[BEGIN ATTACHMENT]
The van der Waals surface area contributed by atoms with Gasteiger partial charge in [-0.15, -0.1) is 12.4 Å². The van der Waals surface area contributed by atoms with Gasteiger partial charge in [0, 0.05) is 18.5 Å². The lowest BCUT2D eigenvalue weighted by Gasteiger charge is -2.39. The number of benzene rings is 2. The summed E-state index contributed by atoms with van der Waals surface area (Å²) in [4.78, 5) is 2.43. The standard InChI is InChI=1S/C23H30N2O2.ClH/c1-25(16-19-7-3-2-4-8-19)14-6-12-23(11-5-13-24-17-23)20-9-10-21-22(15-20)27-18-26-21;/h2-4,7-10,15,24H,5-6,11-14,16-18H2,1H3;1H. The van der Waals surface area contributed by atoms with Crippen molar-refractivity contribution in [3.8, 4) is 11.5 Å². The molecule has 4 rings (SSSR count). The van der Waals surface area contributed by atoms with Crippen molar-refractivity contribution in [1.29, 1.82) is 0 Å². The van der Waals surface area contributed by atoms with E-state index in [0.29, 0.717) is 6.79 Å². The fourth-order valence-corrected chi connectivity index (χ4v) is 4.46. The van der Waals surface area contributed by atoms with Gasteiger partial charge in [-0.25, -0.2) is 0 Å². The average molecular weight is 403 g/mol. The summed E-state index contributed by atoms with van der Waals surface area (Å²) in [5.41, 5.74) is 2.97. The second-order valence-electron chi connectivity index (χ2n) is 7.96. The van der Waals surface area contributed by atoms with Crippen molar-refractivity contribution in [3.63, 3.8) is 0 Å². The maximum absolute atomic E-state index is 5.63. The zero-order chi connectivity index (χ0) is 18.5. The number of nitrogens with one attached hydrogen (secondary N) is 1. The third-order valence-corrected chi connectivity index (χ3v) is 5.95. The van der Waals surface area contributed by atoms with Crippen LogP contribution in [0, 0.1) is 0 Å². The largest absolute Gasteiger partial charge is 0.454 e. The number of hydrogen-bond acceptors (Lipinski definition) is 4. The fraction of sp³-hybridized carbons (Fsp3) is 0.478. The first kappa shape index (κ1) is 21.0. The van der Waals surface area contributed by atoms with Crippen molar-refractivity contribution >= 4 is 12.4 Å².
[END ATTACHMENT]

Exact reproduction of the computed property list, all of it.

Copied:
The van der Waals surface area contributed by atoms with Gasteiger partial charge in [-0.15, -0.1) is 12.4 Å². The van der Waals surface area contributed by atoms with Gasteiger partial charge in [0, 0.05) is 18.5 Å². The lowest BCUT2D eigenvalue weighted by Gasteiger charge is -2.39. The number of benzene rings is 2. The summed E-state index contributed by atoms with van der Waals surface area (Å²) in [4.78, 5) is 2.43. The standard InChI is InChI=1S/C23H30N2O2.ClH/c1-25(16-19-7-3-2-4-8-19)14-6-12-23(11-5-13-24-17-23)20-9-10-21-22(15-20)27-18-26-21;/h2-4,7-10,15,24H,5-6,11-14,16-18H2,1H3;1H. The van der Waals surface area contributed by atoms with Crippen molar-refractivity contribution in [3.8, 4) is 11.5 Å². The molecule has 4 rings (SSSR count). The van der Waals surface area contributed by atoms with Crippen molar-refractivity contribution in [1.29, 1.82) is 0 Å². The van der Waals surface area contributed by atoms with E-state index in [0.29, 0.717) is 6.79 Å². The fourth-order valence-corrected chi connectivity index (χ4v) is 4.46. The van der Waals surface area contributed by atoms with Gasteiger partial charge in [-0.25, -0.2) is 0 Å². The average molecular weight is 403 g/mol. The summed E-state index contributed by atoms with van der Waals surface area (Å²) in [5.41, 5.74) is 2.97. The second-order valence-electron chi connectivity index (χ2n) is 7.96. The van der Waals surface area contributed by atoms with Crippen molar-refractivity contribution in [3.63, 3.8) is 0 Å². The maximum absolute atomic E-state index is 5.63. The zero-order chi connectivity index (χ0) is 18.5. The number of nitrogens with one attached hydrogen (secondary N) is 1. The third-order valence-corrected chi connectivity index (χ3v) is 5.95. The van der Waals surface area contributed by atoms with Crippen LogP contribution in [0, 0.1) is 0 Å². The largest absolute Gasteiger partial charge is 0.454 e. The number of hydrogen-bond acceptors (Lipinski definition) is 4. The fraction of sp³-hybridized carbons (Fsp3) is 0.478. The first kappa shape index (κ1) is 21.0. The van der Waals surface area contributed by atoms with Crippen molar-refractivity contribution >= 4 is 12.4 Å².